Katherine Anne "Kitty" Pryde is a fictional superhero appearing in American comic books published by Marvel Comics in association with the X-Men. The character first appeared in Uncanny X-Men #129 and was co-created by writer-artist John Byrne and Chris Claremont. A mutant, Pryde possesses a "phasing" ability that allows her, as well as objects or people she is in contact with, to become intangible; this power disrupts any electrical field she passes through, lets her simulate levitation. The youngest person to join the X-Men, she was first portrayed as a "kid sister" to many older members of the X-Men, filling the role of literary foil to the more established characters. During this time she uses the codenames Sprite and Ariel, undergoing many costume changes for each codename until settling for her trademark black and gold costume. During the miniseries Kitty Pryde and Wolverine she is renamed Shadowcat, the alias she would be most associated with, transitions to the more mature depiction of her subsequent appearances.
She was one of the main cast of characters depicted in the original Excalibur title. After joining the Guardians of the Galaxy, she assumes her fiancé's superhero identity as the Star-Lord. In the X-Men film series, Kitty was portrayed by young actresses in cameos: Sumela Kay in X-Men and Katie Stuart in X2. Ellen Page portrayed the character in X-Men: X-Men: Days of Future Past, she is ranked #47 in IGN's Top 100 Comic Book Heroes. Kitty Pryde was introduced into the X-Men title as the result of an editorial dictate that the book was supposed to depict a school for mutants. Uncanny X-Men artist John Byrne named Kitty Pryde after a classmate he met in art school, Alberta College of Art and Design in Calgary in 1973, he had told Pryde he liked her name and asked for permission to use it, promising to name his first original comics character after her. Byrne drew the character to resemble an adolescent Sigourney Weaver; the fictional Kitty Pryde first appeared in Uncanny X-Men #129, by writer Chris Claremont and artist Byrne, as a intelligent 13-year-old girl.
Claremont said several elements of the character's personality were derived from those of X-Men editor Louise Simonson's daughter, Julie. Claremont and Byrne made the new character a full-fledged X-Man in issue #139, where she was codenamed "Sprite", she was the main character in issues #141–142, the "Days of Future Past" storyline, where she is possessed by her older self, whose consciousness time travels to the past to prevent a mass extermination of mutants. The six-issue miniseries Kitty Pryde and Wolverine, written by Claremont, is a coming-of-age storyline in which she matures from a girl to a young woman, adopting the new name "Shadowcat". In the late'80s, she joined the British-based super team, where she remained for ten years before coming back to the X-Men. In the early 2000s, she disappeared from the spotlight after semi-retiring from superhero work, she was featured in the 2002 mini-series Mekanix and came back to the main X-Men books in 2004 under the pen of Joss Whedon in Astonishing X-Men.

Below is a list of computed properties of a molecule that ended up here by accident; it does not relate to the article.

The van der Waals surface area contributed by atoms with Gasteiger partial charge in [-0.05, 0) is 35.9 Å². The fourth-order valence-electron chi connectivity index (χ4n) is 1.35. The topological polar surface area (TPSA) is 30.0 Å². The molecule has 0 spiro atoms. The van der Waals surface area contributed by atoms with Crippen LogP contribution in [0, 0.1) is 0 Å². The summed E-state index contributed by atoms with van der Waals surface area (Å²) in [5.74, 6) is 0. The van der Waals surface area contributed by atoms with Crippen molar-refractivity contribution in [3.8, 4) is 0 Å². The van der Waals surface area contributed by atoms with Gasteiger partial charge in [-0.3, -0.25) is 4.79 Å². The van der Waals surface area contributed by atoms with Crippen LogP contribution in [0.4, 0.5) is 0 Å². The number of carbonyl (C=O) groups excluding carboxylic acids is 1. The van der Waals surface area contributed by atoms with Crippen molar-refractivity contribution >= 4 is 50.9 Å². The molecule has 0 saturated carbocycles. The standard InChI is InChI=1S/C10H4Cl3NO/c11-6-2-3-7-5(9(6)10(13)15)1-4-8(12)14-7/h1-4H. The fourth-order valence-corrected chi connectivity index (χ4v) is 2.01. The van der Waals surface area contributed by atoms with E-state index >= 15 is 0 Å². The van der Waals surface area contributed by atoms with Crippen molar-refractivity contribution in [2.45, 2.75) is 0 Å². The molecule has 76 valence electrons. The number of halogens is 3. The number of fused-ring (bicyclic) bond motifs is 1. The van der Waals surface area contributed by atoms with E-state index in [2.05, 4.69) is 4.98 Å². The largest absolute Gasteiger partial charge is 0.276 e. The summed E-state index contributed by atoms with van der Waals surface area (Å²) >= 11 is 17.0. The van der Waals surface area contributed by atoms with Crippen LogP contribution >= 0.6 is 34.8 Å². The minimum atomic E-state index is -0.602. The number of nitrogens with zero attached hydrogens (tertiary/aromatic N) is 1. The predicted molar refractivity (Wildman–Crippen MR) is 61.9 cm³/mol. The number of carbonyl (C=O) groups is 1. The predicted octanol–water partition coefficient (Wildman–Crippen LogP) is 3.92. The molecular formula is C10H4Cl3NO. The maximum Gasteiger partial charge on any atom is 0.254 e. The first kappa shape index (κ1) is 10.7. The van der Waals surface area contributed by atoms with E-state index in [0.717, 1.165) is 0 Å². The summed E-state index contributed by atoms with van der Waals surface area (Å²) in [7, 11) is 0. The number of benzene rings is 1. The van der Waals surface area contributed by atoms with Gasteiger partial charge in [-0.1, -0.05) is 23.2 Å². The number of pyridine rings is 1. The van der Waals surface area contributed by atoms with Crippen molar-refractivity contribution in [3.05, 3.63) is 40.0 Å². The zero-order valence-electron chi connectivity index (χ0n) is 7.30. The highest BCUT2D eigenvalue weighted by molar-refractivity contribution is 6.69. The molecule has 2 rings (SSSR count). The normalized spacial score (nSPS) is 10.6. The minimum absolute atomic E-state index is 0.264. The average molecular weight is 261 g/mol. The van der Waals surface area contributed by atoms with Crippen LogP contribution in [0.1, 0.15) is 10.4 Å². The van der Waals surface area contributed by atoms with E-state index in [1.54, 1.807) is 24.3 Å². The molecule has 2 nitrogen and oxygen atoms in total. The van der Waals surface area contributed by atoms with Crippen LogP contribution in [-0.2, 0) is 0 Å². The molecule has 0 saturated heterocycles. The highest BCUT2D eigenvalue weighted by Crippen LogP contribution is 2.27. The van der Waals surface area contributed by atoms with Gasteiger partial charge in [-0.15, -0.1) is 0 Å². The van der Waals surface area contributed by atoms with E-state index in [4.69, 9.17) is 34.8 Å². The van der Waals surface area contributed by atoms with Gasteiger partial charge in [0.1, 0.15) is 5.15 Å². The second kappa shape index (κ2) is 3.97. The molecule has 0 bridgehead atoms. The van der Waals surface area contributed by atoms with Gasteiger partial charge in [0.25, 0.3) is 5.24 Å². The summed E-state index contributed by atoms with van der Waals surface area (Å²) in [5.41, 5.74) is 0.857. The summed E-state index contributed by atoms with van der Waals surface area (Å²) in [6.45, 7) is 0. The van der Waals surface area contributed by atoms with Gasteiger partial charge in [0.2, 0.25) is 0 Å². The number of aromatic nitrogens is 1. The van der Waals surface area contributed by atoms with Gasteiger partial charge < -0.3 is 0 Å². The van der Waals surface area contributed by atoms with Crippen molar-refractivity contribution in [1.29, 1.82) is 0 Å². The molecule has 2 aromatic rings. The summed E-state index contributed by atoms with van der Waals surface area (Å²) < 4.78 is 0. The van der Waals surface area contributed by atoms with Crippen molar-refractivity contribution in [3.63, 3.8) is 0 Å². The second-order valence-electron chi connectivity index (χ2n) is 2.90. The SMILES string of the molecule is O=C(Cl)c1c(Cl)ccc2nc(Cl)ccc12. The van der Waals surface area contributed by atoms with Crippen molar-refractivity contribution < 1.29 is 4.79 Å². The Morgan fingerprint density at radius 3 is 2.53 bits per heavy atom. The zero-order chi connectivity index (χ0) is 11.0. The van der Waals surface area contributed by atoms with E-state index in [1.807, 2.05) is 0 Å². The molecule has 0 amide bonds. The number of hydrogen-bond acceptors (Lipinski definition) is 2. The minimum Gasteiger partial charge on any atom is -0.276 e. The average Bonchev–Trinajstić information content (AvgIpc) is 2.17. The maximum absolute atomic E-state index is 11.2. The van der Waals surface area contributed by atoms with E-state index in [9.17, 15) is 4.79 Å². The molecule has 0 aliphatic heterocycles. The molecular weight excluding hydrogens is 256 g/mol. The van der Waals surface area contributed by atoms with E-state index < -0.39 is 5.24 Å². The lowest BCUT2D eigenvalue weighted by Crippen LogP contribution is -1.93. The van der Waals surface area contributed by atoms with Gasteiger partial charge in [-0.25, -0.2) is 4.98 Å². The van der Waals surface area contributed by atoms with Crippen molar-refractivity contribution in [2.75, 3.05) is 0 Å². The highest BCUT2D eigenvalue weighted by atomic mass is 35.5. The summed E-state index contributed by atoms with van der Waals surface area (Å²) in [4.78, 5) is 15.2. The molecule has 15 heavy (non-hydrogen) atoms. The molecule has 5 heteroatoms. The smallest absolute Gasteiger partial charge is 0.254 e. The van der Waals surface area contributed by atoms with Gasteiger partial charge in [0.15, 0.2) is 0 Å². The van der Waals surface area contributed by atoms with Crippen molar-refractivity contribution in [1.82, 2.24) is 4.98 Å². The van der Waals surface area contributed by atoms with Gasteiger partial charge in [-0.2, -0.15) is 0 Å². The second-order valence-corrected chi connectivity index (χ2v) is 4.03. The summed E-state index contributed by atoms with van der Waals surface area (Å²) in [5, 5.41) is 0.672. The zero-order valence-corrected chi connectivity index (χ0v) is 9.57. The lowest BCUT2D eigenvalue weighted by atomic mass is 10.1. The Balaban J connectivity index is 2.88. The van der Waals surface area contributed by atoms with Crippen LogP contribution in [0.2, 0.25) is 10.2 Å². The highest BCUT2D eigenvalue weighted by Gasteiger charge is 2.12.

She remained a part of the X-Men books until 2008 when she left again for 2 years. After coming back, she was featured in Jason Aaron's Wolverine and the X-Men and Brian Michael Bendis' All-New X-Men books. In early 2015, she joined the Guardians of the Galaxy. After the Secret Wars event, she adopted her new alias, Star-Lord. Shadowcat's popularity had a profound effect on the real-life Kitty Pryde: the latter became so overwhelmed by attention from Shadowcat fans, she abbreviated her name to K. D. Pryde to avoid association with her fictional counterpart, she has since stated she has mixed feelings about her fame, saying she values Byrne's comics for their entertainment and artistic value, but wishes more people would appreciate her as more than just Shadowcat's namesake. Katherine Anne "Kitty" Pryde was born in Illinois, to Carmen and Theresa Pryde, she is Jewish, her paternal grandfather, Samuel Prydeman, was held in a Nazi concentration camp during World War II. Kitty started signaling the emergence of her mutant powers.
She was approached by both the X-Men's Charles Xavier and the Hellfire Club's White Queen, Emma Frost, both of whom hoped to recruit her for their respective causes. Kitty was unnerved by Frost, observing that the White Queen looked at her as if she were "something good to eat." She got along better with Xavier and the three X-Men who escorted him becoming friends with Ororo Munroe. Ororo told Kitty who she was and about the X-Men, which made the teenager more enthusiastic about attending Xavier's school, their conversation was cut short when they were attacked by armored mercenaries in the employ of Frost and the Hellfire Club. The X-Men defeated their assailants, but were subdued by the White Queen's telepathic powers after. In the confusion, Kitty was separated from the X-Men, not captured along with them, she managed to contact Cyclops and Nightcrawler. With the help of Dazzler and Pryde, those X-Men rescued their teammates from the Hellfire Club; the White Queen appeared to perish in the battle, which meant she was no longer competing with Xavier for the approval of Kitty's parents.